Parliament of Kilkenny

From An Illustrated History of Ireland by Margaret Anne Cusack

« start... Chapter XXI. ...continued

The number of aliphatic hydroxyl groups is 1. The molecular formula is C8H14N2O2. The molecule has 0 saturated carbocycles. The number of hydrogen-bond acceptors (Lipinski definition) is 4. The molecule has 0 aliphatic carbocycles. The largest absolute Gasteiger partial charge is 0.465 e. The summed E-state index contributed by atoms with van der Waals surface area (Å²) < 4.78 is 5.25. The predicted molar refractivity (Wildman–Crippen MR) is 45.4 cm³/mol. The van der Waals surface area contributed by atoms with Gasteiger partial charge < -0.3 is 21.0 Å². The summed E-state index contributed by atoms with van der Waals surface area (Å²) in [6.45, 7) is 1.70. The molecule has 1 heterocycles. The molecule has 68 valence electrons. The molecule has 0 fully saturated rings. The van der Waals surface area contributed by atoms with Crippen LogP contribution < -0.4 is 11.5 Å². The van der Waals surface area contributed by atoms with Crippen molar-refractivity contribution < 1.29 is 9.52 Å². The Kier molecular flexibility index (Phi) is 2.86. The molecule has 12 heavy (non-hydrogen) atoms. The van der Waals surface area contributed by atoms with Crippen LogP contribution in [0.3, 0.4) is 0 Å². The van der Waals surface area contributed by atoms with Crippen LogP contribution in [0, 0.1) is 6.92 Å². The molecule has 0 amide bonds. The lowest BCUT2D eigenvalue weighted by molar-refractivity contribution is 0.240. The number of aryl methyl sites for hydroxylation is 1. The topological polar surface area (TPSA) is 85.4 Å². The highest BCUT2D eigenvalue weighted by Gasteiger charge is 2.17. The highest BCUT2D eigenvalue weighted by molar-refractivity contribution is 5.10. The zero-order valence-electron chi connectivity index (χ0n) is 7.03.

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It will be remembered that Sir John Wogan had been appointed Viceroy at the close of the thirteenth century. He brought about a two years' truce between the Geraldines and Burkes (De Burgos), and then summoned a Parliament at Kilkenny, A.D. 1295. The roll of this Parliament contains only twenty-seven names. Richard, Earl of Ulster, is the first on the list. The principal Acts passed were: one for revising King John's division of the country into counties; another for providing a more strict guard over the marches, so as to "keep out the Irish." The Irish were not permitted to have any voice in the settlement of the affairs of their country, and it was a rebellious symptom if they demurred. Nevertheless, in 1303, King Edward was graciously pleased to accept the services of Irish soldiers, in his expedition against Scotland. It is said that, in 1299, his army was composed principally of Welsh and Irish, and that on this occasion they were royally feasted at Roxburgh Castle.

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